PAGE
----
130: No Cleric Left Behind

Lacey Coleman

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Dec 31, 2007
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No Cleric Left Behind

"Assistant Marco Ginsberg, one of 18 student staff members at the program, worked at the Roleplay Workshop for three. He says he has helped the kids flesh out the basic math skills they need to create characters and do battle. 'Watching a student who previously couldn't understand the concept of averaging memorize it after a few stat checks is a special joy in itself,' Ginsberg says."

Lacey Coleman speaks to the founders of The Roleplay Workshop, helping kids to learn through gaming.


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Lacey Coleman

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Dec 31, 2007
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What interests me is the idea that these students need to go through a type of "Games-Master" school in order to run the games, and that they willingly do so.

I'd be intersted in knowing more about what exactly they teach (and how) because, especially as we move more into sandbox type environments online, where people are expected to make up their own stories, I can see the skills learned there becoming actual work skills.
 

Dom Camus

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Sep 8, 2006
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better interpersonal and work ethic skills, more responsible attitude towards their jobs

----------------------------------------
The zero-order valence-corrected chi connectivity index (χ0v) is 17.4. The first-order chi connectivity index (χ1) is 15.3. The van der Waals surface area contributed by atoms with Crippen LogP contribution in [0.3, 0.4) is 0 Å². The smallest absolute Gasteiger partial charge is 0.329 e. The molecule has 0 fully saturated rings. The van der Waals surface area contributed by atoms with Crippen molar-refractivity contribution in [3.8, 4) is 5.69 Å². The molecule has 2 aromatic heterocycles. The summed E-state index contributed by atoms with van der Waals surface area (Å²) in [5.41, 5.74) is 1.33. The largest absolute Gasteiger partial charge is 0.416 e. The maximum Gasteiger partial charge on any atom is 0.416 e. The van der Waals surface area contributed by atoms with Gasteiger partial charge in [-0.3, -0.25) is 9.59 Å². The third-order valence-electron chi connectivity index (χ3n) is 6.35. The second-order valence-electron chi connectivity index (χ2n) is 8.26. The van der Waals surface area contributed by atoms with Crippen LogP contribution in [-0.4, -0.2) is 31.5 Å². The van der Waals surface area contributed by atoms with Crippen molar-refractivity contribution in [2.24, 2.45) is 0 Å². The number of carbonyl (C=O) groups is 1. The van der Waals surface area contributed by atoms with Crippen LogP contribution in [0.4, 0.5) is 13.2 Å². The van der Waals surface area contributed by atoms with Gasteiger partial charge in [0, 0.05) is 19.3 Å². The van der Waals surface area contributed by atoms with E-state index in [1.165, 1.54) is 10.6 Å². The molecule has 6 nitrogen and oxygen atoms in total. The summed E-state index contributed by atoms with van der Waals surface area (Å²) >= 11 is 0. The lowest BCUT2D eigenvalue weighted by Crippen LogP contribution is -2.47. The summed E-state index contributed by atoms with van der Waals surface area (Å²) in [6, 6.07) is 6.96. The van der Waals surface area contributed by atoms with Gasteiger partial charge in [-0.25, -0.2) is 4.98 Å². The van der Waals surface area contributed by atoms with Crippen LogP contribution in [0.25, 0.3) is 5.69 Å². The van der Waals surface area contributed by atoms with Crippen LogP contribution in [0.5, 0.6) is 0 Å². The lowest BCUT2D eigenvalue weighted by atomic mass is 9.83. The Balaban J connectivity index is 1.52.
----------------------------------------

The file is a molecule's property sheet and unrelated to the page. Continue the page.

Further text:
This isn't surprising, because too many jobs don't really require much skill per-se, just a willingness to tolerate mind-numbing tedium for most of your waking hours.
 

FunkyJ

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Jul 26, 2006
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Just base the game on Role Master instead of D&D and the kids will learn all about numbers and tables...
 

LuminescentTide

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Oct 6, 2009
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Hello Ms. Coleman,
This is Marco Ginsburg. Firstly, I want to thank you again for the piece you wrote on the roleplay workshop; it's a great organization that deserves recognition.

I hate to nitpick, and it's a rather common mistake, but, as you see here, my name is spelled with a u, not an e. If you don't feel the need to change this, I suppose it doesn't actually matter in the grand scheme of things.
 

Tireseas_v1legacy

Plop plop plop
Sep 28, 2009
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Dom Camus said:
better interpersonal and work ethic skills, more responsible attitude towards their jobs

This isn't surprising, because too many jobs don't really require much skill per-se, just a willingness to tolerate mind-numbing tedium for most of your waking hours.
Interestingly enough, this is why the constant grinding of MMO's is found to be a good trainer for white collar jobs.
 

oathblade

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Aug 16, 2009
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What I disagree with is that this is new. D&D helped me build skills in high school, and it helped with the pressures there. It sounds like a great program but it sounds like their amazed to discover the sky looks blue.
 

GreyWolf257

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Oct 1, 2009
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That sounds awesome! I would love a class like that at my high-school:

Class Schedule:
1st Period: Web Design
2nd Period: Cooking Class
3rd Period: D&D SUPER-ASS FUN TIME!!!!!
4th Period: JROTC